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Phoenix Divorce Law Blog

When will I be done paying my ex-spouse alimony?

Alimony is one of the financial obligations that may connect two divorce Phoenix residents after their legal relationship has been terminated by the courts through divorce. Unlike child support which is to be used by the parties to support and care for their shared offspring, alimony is financial support that one former partner may be required to pay to the other in order to help the recipient live following the marital split. In most cases an award of alimony will end based on the facts and circumstances of the former couple's case and will be discussed in their agreement or award of alimony.

For example, during a divorce a party may request of their former spouse the payment of support after their marriage has ended. The court, upon receiving the request, may evaluate the parties' relative financial positions, the length of their marriage, the help the requesting spouse needs to become financially self-sufficient, and a number of other considerations. If the requesting spouse needs only a little help to get on their feet then the court may order a one-time, lump-sum award.

Fathers have rights to custody and time with their children

Generations ago it was significantly more common for mothers to stay home with the children born to their marriages and to forego work outside of the home as their husbands took on careers and earned the money that supported the family. Since mothers were seen as the primary caregivers of the children it was more likely that they would be granted custody of their kids in the event that their marriage to their husbands ended.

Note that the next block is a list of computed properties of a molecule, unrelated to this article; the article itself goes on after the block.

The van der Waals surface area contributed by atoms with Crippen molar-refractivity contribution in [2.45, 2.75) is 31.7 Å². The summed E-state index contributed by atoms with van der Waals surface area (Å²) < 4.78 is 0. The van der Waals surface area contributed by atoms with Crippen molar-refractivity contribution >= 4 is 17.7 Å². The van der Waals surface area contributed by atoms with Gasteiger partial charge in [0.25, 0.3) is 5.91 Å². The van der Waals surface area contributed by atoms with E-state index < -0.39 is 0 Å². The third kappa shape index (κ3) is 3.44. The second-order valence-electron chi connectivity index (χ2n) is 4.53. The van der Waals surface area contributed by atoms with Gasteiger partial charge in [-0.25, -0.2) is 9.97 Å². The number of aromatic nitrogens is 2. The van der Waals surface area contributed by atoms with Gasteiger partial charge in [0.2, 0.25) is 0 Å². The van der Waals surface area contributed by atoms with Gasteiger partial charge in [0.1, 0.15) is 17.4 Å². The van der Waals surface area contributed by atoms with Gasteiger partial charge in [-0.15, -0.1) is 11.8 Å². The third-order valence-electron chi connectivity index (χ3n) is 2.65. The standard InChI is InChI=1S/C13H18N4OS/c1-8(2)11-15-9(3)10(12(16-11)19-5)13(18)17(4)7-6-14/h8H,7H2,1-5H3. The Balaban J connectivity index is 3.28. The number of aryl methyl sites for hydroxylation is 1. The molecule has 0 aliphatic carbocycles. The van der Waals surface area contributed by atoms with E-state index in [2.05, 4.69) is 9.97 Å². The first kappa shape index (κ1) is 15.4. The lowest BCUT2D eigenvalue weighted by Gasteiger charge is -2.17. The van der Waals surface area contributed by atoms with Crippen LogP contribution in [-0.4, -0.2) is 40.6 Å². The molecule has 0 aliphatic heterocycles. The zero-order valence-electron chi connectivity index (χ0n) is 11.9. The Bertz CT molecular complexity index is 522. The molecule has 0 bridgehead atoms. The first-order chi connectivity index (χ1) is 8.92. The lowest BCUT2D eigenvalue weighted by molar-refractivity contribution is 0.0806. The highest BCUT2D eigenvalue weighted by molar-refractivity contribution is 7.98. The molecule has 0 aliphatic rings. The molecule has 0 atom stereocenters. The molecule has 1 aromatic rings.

Now, however, Phoenix fathers are as likely to be involved in the upbringing of their kids as their children's moms. There is no presumption that a child should automatically be placed in the physical custody of their mother if the child's parents choose to end their relationship; in Arizona and jurisdictions throughout the country child custody determinations must consider the best interests of the children who will be affected by the orders and agreements accepted by the family law courts.

Ride-share drivers placing child support roadblocks

Arizona garnishes employee wages as part of its child support enforcement measures to collect overdue child support. However, there are procedural loopholes for independent contractors, such as ride-share drivers for Lyft and Uber.

A court issues a notice of assignment for late child support payments to employers who automatically garnish wages. However, in instances where a parent who is in arrears is an independent contractor, these notices go directly to the parent. Drivers for ride-sharing companies directly receive these notices as independent contractors.

Arizona grandparents' rights

One of the child custody issues facing couples undergoing divorce are whether grandparents have any visitation rights. However, Arizona law provides limited rights for these visits.

The state exempts intact families from grandparent visitation. Even for the right for filing a petition for visitation, grandparents must prove one of several conditions. First, the child's parents' marriage was dissolved for at least three months. Or, a parent is dead or was officially declared missing for at least three months. Finally, the child was born to unwed parents who never marry.

Determining custody of the family business